Preparing for the Oculus Rift

A technological Pandora's Box.

A technological Pandora’s Box.

I had the pleasure of taking the Oculus Rift for a spin yesterday and boy am I excited. While the development model is but a shadow of what the retail version will be, it still blew my expectations out of the water. While I was pretty adamant about the recent 3D trend being nothing more than a passing novelty, I’m actually really excited about the possibilities of the Rift and the many ways it can enhance gaming. Because I feel like I’m going to be gushing about this next step in virtual reality quite a bit in the future, I though I’d detail a few initial concerns I have with the application of the system.

The Rift is All Up In Yo Face

Do you remember the days when you sat really close to the television as if to make sure that you absorbed every particle of light that emitted from the screen? Well the Oculus Rift puts you even closer to that. This means that flying through space, wandering through fields, and swimming in the ocean become up close and personal experiences. I don’t know about you all, but a majority of my game library involves content that I don’t want to necessarily be that close to. In fact, I own a few games where I’ve done my best to sit as far away from the screen as I possibly could in order to prevent a guaranteed scare from taking too much of a toll.

Amnesia: The Dark Descent takes my vote as the number one game I won't be playing with the Rift.

Amnesia: The Dark Descent takes my vote as the number one game I won’t be playing with the Rift.

When wearing the Oculus Rift, you have no choice in terms of the amount of distance between you and the action on-screen. This means that every sneaky ghost trying for a jump scare is going to have your eyeballs’ undivided attention. I’m a chicken so I’m obviously afraid of what an enhanced fright factor could possibly do to my bowels, but even veteran scare seekers may be surprised about how intense things can get when you’re in your own virtual bubble.

Should you overreact, you might find yourself in a bit of a bind, both literally and metaphorically speaking. There are a lot of wires connected to you during an OR experience and if you underestimate the amount of slack you need, you might find yourself caught in a spiderweb of cords and broken computer components (I actually stood up too fast and almost dropped the thing on the floor, which was a truly frightening experience in and of itself).

Bring a Trashcan

I haven’t gotten game related motion sickness for quite some time, but I do remember feeling pretty queasy the first time I played Doom. While using the Rift, I got a similar feeling while driving a truck around in a flight sim game (which happened to let you drive trucks as well). It wasn’t enough to make me want to immediately puke, but it did make me take off the headset immediately and take a seat until I felt better. In talking with the developer that was doing the demo, he said that queasiness is something that some people will have and some people won’t but was most common in games that allowed a higher degree of freedom in terms of movement (he told me he actually had to lie down for a couple of hours after playing Team Fortress 2).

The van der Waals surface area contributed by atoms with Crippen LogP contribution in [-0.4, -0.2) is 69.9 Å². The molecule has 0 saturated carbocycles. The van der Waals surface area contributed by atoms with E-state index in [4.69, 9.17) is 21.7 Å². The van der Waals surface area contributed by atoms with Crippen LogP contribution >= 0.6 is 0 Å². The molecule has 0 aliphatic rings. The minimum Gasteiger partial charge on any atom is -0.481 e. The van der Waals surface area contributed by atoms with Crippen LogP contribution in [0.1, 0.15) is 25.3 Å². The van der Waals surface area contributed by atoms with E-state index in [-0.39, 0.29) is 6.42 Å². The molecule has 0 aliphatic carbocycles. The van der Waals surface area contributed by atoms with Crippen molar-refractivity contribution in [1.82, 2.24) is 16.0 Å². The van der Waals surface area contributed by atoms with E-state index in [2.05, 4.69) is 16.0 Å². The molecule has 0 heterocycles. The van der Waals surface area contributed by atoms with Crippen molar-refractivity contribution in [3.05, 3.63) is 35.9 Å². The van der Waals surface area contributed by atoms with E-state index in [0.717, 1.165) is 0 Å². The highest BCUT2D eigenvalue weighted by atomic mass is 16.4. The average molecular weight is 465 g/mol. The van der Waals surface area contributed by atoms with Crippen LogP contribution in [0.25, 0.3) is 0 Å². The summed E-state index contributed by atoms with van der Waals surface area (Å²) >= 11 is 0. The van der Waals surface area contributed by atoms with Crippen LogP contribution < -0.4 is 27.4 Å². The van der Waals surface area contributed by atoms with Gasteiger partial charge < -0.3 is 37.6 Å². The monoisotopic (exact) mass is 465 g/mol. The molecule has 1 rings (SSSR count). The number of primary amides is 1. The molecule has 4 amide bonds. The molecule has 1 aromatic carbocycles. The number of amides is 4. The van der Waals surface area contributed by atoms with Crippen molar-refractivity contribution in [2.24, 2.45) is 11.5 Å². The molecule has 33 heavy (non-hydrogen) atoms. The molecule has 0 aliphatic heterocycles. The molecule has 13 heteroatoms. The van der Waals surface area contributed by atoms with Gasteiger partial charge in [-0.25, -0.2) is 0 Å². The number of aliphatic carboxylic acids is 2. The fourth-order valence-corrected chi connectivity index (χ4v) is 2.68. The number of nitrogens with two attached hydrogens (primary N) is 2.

I’m going to assume that like with Doom, I’m going to have to get accustomed to the headset and the way it screws with my mind. That being said, it’s worth noting that if you do happen to get a chance to test out the Rift or are thinking about buying one, slowly adjusting to the peripheral is a much wiser decision than rushing headlong into it. For those that suffer from motion sickness, you may want to prepare yourself beforehand as I assume the effect on me would be multipled on you. So eat a light meal (no cheese), bring a trash can and make sure that you don’t happen to take a first date with you to test it out. Also, don’t wear white.

Games Will Make You Vulnerable

Combining an Oculus Rift with noise canceling headphones is a great way to create a fully immersive gaming experience. It also makes you an easy target for a number of different scenarios that could occur outside of the digital world that has encapsulated your senses. If everything is set up right, you really can’t see or hear anything that’s happening in the real world. This isn’t a problem if  ignoring the real world is your prerogative but a major problem if the outside world is slowly sneaking up behind you in order to tickle and/or stab you.

Stay far away from sneaky people when using the Rift, or this may happen to you!

Stay far away from sneaky people when using the Rift, or this may happen to you!

This is why you are going to need to be very cautious with the individuals you “Rift” with and the places you “Rift” at. If you happen to have one of those jackass friends that’s always trying to punch you in the nuts or equivalent lady bits (hopefully you’ve grown apart in recent times), you definitively want to make sure they are no where near your location. Also, in terms of location you should probably be in an area that’s not known for opportunistic criminals as there are a number of crimes that could be committed to you that you’d be completely unaware of while partaking in the Oculus Rift.

While the virtual reality future we saw in Demolition Man and Surrogates may not be upon us yet, the Oculus Rift will successfully bridge the gap between playing games and fully experiencing them. It’s going to be great for gaming but greatness always comes with a few caveats. While my list isn’t extensive, it does point to a few aspects of the Oculus Rift that may be a bit hard to stomach.

BONUS: Check back later in the week for some video from the demo

Sources

Oculus Rift